Something is sobbing, sobbing in the dark;
Something is sighing across the floor.

Would you like to go into the attic and play the Dead game with Claire and Samantha?

Read The Specialist’s Hat at KellyLink.net 

KellyLinksthweb2 Kelly Link is the author of three collections of short stories, Stranger Things Happen, Magic for Beginners, and Pretty Monsters. Her short stories have won three Nebulas, a Hugo, and a World Fantasy Award.   Stranger Things Happen, was a Firecracker nominee, a Village Voice Favorite Book, and a Salon Book of the Year.

And for my diehard classic fans, I bring you two stories from another Woman of Horror:  Mary Elizabeth Braddon. Braddon was a prolific writer with over eighty novels, her most popular novel Lady Audley’s Secret (1862) and the highly acclaimed ghost story At Chrighton Abbey.

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The Cold Embrace (1860) is a chilly tale of love and romance. Gertrude is hopelessly in love with a handsome and charming artist, who swears his passion for her as well. But the golden dawns and rosy sunsets don’t last for long. How easily some men are bewitched.

Read The Cold Embrace at  Gaslight.

In Braddon’s The Shadow in the Corner (1879), Michael Bascom does not believe that Wildheath Grange is haunted. Until the young maid Maria comes to the old house. Read Shadow in the Corner at  Gaslight.   Listen to the narration at  Librivox Recording

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I hope you’ve enjoyed October’s Women in Horror at Tales of Terror. If you have a title or author you’d like to share, please drop a line in a comment box. And if you’d like more about Women in Horror, I have a guest blog at Monster Librarian, “Literary Ladies of Horror’s Haunted Mountain” where you’ll find a number of titles and authors, classic and contemporary.

Other Reading Web Sites to Visit

GoodReads     WattPad    Interesting Literature

Bibliophilopolis.wordpress.com

Horror Novel Reviews   Hell Horror    HorrorPalace

 Monster Librarian  Tales to Terrify     Spooky Reads

 Lovecraft Ezine      Rob Around Books    The Story Reading Ape Blog

GoodKindles.net      For Authors/Writers:  The Writer Unboxed

The Gothic Wanderer

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Filed under fiction, ghost stories, Halloween stories, horror, quiet horror, short stories, tales of terror, Women In Horror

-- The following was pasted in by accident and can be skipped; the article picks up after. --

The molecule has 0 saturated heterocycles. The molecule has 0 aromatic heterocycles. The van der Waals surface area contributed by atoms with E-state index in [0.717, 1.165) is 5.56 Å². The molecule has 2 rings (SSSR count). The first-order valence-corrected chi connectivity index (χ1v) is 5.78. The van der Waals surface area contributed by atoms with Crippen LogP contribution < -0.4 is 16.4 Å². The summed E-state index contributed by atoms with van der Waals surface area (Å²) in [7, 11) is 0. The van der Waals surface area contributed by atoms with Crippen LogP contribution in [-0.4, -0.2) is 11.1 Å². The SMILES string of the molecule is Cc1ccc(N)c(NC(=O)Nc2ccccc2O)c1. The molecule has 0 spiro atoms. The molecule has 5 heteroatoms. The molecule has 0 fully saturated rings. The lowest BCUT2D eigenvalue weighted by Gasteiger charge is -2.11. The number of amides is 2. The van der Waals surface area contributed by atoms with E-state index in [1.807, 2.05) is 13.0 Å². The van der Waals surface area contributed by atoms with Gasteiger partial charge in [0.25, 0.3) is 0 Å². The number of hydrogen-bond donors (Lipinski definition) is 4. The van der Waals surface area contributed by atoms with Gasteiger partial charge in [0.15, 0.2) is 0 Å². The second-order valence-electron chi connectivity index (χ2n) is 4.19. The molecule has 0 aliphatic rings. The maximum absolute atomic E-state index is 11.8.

Salem: Glossy Black Beast, White Horns

The Little Maid at the Door  by  Mary Wilkins Freeman  (1892)    Women In Horror

Tuesday’s Tale of Terror    October 22, 2013

Witches’ winds are blowing in Salem. Listen to their haughty chants; watch for their spells and conjures. We love bewitching stories at this time of year, don’t we? Reading is such a seduction with atmospherics, mysterious characters we can’t resist, or a plot that thickens  at every moment so we have to keep turning the pages.  In the story I give you today, The Little Maid at the Door,  the prose hits tenderly. The little maid at the door elicits a  deep power in the heart.  Mary Wilkins Freeman writes a historical fiction of family life, of witches in Salem, and the “disease of the mind” when partridges or squirrels might be demons in disguise.  Not to mention the witches’  “yellow birds.”  Freeman was known to write stories of rural domestic life in New England with penetrating supernaturalism. Her prose grabs you with anxious stirring. Read it softly and savor each image because this story is probably one of her best for describing life in Salem when “the leaves came out and the flowers bloomed in vain for the people in and about Salem village.”

“JOSEPH BAYLEY and his wife Ann came riding down from Salem village.”

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The two are within a half a mile of the old Proctor house, known to be “full of devils.” As if that weren’t enough, the entire Proctor family was just arrested and jailed for witchcraft. Ann and Joseph, fearful of what evil hides within the woods there,  intend to drive their horse fast and furiously down the road passed the Proctor house when they see a cursed glossy black beast. Terrified, Joseph speeds up, but Ann catches another sight  … a little maid at the front door of the Proctor house. And here we meet little Abigail Proctor, abandoned child with a corn cob poppet (doll). Is she a witch too, like her mother, father,  brother, and sister? With the excuse of dropping her shoe, Ann convinces Joseph to stop their horse so that she may engage the sad child at the door.